Dollars ! / Photo: pfala, Flickr
In the August 2009 ISN Special Issue entitled “Redesigning Global Finances- The End of Dollar Dominance?“, I asked whether the window of opportunity to redesign the global financial architecture has already passed with no real progress having been made. This week, the UN Trade and Development report was published, calling for a “new approach to multilateral exchange-rate management to complement stricter financial regulation.” Their critique of the dollar system contains the usual arguments: it is prone to fluctuations, creates current account disequilibria and requires poor countries to create huge reserves better used elsewhere. To mend this, they suggest nothing less than a new Bretton Woods system. Accordingly, it would be based on managed flexible exchange rates at sustainable levels, thus making great fluctuations and currency crisis a thing of the past and level the playing field for international trade. The report is interesting not because it contains revolutionary new ideas, but because a UN agency officially calls for alternatives to the dollar system.
A lot to live up to / Photo: Lori Greig,flickr
Democracy is usually touted as a stabilizing force, a way to welcome a developing country, or a country that has been under the thumb of an autocratic ruler, into the global community by way of the ballot box.
But millions of dollars and lives later, that theory is being put to the test.
This week the ISN is focusing on the problems that may stem from the implementation of democracy, starting with a Special Report by Professor Gerard DeGroot, “Exporting Equality, Importing Instability.” In addition, we also speak to BBC correspondent Humphrey Hawksley about his book “Democracy Kills: What’s So Good About Having the Vote?” in our latest edition of ISN Podcasts.
Also for this week:
- From the Digital Library, Making Elections Count from the Overseas Development Institute in London (ODI) states that voter should be aware that their power at the ballot box goes only so far.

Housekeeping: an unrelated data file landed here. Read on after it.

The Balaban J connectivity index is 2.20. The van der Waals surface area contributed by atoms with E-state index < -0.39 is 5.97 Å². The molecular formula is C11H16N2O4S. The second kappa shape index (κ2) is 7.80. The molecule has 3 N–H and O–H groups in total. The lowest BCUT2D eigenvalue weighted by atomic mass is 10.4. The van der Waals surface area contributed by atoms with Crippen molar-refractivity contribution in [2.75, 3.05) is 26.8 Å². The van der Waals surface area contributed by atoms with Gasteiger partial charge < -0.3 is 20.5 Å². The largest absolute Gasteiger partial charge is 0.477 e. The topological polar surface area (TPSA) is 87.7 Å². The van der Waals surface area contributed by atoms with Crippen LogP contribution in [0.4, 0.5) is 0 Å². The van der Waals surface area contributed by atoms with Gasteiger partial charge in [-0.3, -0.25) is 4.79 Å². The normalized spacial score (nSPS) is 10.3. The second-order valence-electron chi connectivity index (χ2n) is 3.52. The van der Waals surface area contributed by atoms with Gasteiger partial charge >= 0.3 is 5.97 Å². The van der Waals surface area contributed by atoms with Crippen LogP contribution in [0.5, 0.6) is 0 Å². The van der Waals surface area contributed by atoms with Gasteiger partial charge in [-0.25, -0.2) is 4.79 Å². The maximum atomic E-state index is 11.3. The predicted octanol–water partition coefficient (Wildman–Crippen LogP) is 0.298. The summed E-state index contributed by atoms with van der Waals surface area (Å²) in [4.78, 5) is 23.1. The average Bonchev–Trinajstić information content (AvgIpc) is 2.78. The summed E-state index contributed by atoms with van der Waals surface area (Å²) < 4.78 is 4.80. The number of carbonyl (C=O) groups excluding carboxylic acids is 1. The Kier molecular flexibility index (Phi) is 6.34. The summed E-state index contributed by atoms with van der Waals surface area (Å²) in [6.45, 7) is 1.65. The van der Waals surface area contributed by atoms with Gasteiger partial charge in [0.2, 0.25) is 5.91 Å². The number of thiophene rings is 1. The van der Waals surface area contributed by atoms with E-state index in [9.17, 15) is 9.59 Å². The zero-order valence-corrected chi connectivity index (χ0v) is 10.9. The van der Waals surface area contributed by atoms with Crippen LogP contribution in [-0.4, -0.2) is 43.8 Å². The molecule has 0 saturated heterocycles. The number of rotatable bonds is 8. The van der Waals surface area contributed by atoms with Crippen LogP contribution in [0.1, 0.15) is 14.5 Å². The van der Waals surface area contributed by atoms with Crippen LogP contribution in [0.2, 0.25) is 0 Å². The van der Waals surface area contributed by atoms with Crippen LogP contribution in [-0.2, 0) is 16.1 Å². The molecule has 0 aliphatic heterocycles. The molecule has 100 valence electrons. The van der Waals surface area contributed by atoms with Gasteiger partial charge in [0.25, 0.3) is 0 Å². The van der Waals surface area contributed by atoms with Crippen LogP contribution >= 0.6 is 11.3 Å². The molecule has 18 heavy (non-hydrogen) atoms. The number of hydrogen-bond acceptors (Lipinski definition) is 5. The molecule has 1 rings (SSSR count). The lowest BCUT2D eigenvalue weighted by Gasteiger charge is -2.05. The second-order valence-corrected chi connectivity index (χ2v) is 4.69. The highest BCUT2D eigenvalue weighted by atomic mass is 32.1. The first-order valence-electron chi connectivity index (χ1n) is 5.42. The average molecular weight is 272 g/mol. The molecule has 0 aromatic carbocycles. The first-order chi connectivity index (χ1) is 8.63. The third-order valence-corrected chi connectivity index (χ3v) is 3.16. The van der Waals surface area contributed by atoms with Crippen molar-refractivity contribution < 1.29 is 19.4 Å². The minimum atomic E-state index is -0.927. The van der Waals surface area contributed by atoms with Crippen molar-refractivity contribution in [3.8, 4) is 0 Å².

- The Insitute for Security Studies in Pretoria, South Africa’s Democracy, Elections & Political Parties discusses the role of democracy, elections and political parties in Africa, also in our Digital Library
- We highlight NCCR Democracy in our IR Directory.
And don’t forget that you can join our fan page on Facebook and follow us on Twitter.
Small button, big consequences / Photo: Steven De Polo, flickr
After the German-directed ISAF air strike on two fuel vehicles stolen by the Taliban reportedly cost civilian lives, public calls for clarification are accompanied by both palsy and hectic in Berlin. Federal elections will take place in less than 3 weeks.
What often happens when things go very wrong is that people engage in speculation and search for a scapegoat. Too seldom though, we see people take responsibility, especially in politics. Clausewitz wrote that war never is an end in itself and always serves a political purpose. Imagine now a trigger in the hands of a German soldier serving in an army with a heavy legacy; an army from a pacifistic, self-traumatized post-war state, in which military planning, strategy and even tactics are subject to widespread emotional discussions. How much politics can efficient tactics bear? » More
Greetings from the annual meeting of the American Political Science Association in Toronto.
In the first time in its 104 years, the meeting takes place outside the US. According to the organizers, this traveling across a border is symbolic for the conference theme “Politics in Motion: Change and Complexity in the Contemporary Era”. The event, consisting of hundreds of panels and an exhibition, looks at what is new, different and unusual in politics today and aims to think about what knowledge is needed to deal with change and complexity and address today’s crucial challenges.
Emotions and Politics
Looking for the unusual in the thick conference program, I attended a panel on neuropsychology and international politics. The panel converged two fields that have been unconnected previously: brain science and international politics.
The presenters advocated the consideration of emotions when studying political decision making. Evidence shows that cognition (thinking) is actually preceded by emotions (feelings). Hence, “rational” decisions are taken on the basis of emotional beliefs. According to the panelists, it is, however, still unknown how cognition and emotions work together in different situations.
What do these findings in brain science mean for political science and international affairs?